Yoine J. Goldstein (May 11, 1934 – March 18, 2020) was a Canadian lawyer, academic, and former Senator.
Born in Montreal, Quebec, his education includes a Bachelor of Arts from McGill University in 1955, a Bachelor of Civil Law (with honours) from McGill University in 1958 (where he was selected as the Articles Editor for the McGill Law Journal), and a Doctor of Laws from the Université de Lyon in 1960. He was called to the Quebec Bar in 1961. He specializes in insolvency, bankruptcy and commercial litigation. Prior to becoming a senator, he was a senior and managing partner of the Montreal law firm, Goldstein, Flanz & Fishman. He is currently with McMillan LLP in Montreal as Senior Counsel. He is married to Elaine and has two children.
From 1973 until 1997, he was a lecturer at the Faculty of Law of the Université de Montréal. He is a Fellow of the American College of Trial Lawyers and the American College of Bankruptcy. In 1992, he received the Lord Reading Law Society Human Rights Award, and the Lord Reading Law Society Service Award in 1998.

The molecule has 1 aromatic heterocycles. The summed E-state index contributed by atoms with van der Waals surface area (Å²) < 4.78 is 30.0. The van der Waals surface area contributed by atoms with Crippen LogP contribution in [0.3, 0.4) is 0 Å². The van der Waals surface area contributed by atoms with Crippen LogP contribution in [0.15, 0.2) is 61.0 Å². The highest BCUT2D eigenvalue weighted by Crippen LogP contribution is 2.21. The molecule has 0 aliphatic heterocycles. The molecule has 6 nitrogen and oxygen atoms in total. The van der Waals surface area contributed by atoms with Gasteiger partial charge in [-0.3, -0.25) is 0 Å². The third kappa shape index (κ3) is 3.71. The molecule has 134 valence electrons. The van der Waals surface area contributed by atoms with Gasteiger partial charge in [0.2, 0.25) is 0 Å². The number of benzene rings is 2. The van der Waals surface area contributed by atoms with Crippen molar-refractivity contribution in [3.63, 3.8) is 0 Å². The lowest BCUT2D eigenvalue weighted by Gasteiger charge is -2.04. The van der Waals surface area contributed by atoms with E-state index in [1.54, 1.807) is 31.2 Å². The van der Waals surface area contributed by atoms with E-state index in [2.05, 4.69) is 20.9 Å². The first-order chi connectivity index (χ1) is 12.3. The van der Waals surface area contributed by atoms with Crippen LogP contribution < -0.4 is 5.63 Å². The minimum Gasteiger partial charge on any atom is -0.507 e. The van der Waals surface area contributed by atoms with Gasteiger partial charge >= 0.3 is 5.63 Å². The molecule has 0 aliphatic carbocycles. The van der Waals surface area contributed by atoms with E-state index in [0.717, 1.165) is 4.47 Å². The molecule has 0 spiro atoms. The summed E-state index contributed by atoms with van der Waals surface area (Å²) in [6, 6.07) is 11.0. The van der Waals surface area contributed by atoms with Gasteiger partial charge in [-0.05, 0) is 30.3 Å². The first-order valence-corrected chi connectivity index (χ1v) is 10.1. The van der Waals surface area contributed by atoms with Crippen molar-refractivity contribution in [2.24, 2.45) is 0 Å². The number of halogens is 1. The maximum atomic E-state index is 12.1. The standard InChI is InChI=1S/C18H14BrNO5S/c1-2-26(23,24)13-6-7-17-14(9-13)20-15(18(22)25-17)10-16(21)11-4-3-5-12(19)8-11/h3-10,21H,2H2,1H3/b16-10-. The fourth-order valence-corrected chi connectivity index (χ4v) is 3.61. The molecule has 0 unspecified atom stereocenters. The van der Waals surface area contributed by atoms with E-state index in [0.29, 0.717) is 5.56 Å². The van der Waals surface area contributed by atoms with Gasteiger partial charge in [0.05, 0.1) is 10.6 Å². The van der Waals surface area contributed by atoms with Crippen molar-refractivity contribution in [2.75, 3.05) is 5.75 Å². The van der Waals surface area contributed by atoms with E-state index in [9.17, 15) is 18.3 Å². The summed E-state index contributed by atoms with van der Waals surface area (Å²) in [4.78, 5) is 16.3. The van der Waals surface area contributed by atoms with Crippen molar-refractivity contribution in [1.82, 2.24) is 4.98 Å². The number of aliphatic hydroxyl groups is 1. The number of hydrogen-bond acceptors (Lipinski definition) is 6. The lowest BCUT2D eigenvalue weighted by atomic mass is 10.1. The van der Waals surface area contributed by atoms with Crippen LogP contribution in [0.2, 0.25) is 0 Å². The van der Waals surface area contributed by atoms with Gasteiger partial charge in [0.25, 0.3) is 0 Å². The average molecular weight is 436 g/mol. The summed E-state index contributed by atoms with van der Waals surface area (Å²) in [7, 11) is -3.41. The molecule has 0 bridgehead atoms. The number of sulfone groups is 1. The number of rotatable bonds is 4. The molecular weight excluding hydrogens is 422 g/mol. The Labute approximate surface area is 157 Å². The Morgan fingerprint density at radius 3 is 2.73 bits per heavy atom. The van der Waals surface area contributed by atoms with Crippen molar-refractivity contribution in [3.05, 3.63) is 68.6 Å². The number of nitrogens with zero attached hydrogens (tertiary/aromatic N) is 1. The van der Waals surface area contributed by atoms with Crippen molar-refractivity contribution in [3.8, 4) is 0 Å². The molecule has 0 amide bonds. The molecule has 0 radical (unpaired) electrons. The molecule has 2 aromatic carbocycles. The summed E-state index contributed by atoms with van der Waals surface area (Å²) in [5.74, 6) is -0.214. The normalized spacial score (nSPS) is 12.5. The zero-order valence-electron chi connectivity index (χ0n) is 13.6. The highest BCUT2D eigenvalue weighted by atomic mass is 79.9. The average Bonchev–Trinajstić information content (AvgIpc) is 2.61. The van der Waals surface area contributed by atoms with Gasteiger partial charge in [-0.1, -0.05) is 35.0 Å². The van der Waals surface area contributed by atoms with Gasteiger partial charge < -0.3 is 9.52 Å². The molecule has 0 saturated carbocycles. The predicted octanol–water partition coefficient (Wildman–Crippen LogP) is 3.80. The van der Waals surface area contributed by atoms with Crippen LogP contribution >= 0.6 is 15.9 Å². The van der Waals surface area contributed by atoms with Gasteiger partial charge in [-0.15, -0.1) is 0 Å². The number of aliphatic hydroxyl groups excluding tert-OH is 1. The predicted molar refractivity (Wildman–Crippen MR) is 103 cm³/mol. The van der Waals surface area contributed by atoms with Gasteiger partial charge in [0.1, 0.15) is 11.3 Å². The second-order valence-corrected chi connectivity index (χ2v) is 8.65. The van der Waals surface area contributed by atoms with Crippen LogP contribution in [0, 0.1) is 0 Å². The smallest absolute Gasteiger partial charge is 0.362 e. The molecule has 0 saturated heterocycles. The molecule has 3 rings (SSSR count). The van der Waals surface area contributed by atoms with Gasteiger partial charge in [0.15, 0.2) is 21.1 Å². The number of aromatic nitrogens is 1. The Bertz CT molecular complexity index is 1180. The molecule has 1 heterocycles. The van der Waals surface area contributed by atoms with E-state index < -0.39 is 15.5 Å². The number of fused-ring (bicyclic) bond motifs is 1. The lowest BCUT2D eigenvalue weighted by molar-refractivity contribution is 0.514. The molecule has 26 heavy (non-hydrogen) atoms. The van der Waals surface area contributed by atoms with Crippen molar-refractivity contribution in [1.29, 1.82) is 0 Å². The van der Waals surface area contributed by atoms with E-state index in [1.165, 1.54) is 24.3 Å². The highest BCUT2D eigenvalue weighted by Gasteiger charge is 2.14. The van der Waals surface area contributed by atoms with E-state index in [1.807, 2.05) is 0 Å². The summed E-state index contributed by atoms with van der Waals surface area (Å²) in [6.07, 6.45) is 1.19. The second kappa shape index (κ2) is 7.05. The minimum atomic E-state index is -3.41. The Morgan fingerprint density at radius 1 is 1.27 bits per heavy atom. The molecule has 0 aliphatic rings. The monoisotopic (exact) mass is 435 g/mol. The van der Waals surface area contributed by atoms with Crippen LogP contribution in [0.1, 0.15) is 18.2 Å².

Active in Montreal's Jewish community, he was president of Federation CJA (a funding, planning, and coordinating body of services for some of the 93,000 Jews in Montreal) from 1995 to 1997. He is also a member of the Community Advisory Board of the Concordia University Chair of Canadian Jewish Studies.
On August 29, 2005, he was appointed to the Senate on the advice of Paul Martin and sat as a member of the Liberal caucus.
He was vice-chairman of the Banking, Trade and Commerce committee and the Standing Committee on Banking, Trade and Commerce.
During the 40th Canadian Parliament he introduced the following bills: S-219: An Act to amend the Bankruptcy and Insolvency Act (student loans), S-220: An Act respecting commercial electronic messages, S-231: An Act to amend the Investment Canada Act (human rights violations), and S-232: An Act to amend the Patent Act (drugs for international humanitarian purposes) and to make a consequential amendment to another Act.
He retired, per Senate rules, on May 11, 2009, his 75th birthday. He died on March 18, 2020.
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